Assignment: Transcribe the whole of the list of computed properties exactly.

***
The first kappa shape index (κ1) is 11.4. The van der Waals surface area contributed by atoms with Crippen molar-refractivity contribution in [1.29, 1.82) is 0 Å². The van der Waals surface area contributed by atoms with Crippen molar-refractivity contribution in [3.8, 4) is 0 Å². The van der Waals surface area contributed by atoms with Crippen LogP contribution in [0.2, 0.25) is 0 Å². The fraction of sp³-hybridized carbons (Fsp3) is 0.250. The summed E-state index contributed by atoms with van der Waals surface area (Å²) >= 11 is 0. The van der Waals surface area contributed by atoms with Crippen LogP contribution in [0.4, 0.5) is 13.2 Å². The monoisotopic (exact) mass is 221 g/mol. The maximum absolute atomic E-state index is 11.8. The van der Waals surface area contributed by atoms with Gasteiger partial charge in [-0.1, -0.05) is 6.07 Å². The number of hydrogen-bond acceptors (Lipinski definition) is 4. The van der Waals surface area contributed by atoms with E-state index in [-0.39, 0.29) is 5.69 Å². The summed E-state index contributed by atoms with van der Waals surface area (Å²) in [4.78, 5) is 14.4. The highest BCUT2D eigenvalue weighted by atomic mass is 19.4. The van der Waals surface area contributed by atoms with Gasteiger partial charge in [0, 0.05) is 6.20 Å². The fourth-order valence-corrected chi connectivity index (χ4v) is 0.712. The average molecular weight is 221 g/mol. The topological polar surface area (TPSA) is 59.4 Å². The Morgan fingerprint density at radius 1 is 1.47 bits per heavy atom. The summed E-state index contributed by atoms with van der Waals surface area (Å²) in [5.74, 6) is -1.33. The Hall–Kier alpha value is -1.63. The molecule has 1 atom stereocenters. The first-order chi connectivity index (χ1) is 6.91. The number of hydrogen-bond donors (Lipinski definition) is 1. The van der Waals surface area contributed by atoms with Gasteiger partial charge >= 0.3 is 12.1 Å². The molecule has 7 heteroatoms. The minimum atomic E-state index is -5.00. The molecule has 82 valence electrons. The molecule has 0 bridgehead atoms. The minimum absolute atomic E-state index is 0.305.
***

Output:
The first kappa shape index (κ1) is 11.4. The van der Waals surface area contributed by atoms with Crippen molar-refractivity contribution in [1.29, 1.82) is 0 Å². The van der Waals surface area contributed by atoms with Crippen molar-refractivity contribution in [3.8, 4) is 0 Å². The van der Waals surface area contributed by atoms with Crippen LogP contribution in [0.2, 0.25) is 0 Å². The fraction of sp³-hybridized carbons (Fsp3) is 0.250. The summed E-state index contributed by atoms with van der Waals surface area (Å²) >= 11 is 0. The van der Waals surface area contributed by atoms with Crippen LogP contribution in [0.4, 0.5) is 13.2 Å². The monoisotopic (exact) mass is 221 g/mol. The maximum absolute atomic E-state index is 11.8. The van der Waals surface area contributed by atoms with Gasteiger partial charge in [-0.1, -0.05) is 6.07 Å². The number of hydrogen-bond acceptors (Lipinski definition) is 4. The van der Waals surface area contributed by atoms with E-state index in [-0.39, 0.29) is 5.69 Å². The summed E-state index contributed by atoms with van der Waals surface area (Å²) in [4.78, 5) is 14.4. The highest BCUT2D eigenvalue weighted by atomic mass is 19.4. The van der Waals surface area contributed by atoms with Gasteiger partial charge in [0, 0.05) is 6.20 Å². The fourth-order valence-corrected chi connectivity index (χ4v) is 0.712. The average molecular weight is 221 g/mol. The topological polar surface area (TPSA) is 59.4 Å². The Morgan fingerprint density at radius 1 is 1.47 bits per heavy atom. The summed E-state index contributed by atoms with van der Waals surface area (Å²) in [5.74, 6) is -1.33. The Hall–Kier alpha value is -1.63. The molecule has 1 atom stereocenters. The first-order chi connectivity index (χ1) is 6.91. The number of hydrogen-bond donors (Lipinski definition) is 1. The van der Waals surface area contributed by atoms with Gasteiger partial charge >= 0.3 is 12.1 Å². The molecule has 7 heteroatoms. The minimum atomic E-state index is -5.00. The molecule has 82 valence electrons. The molecule has 0 bridgehead atoms. The minimum absolute atomic E-state index is 0.305.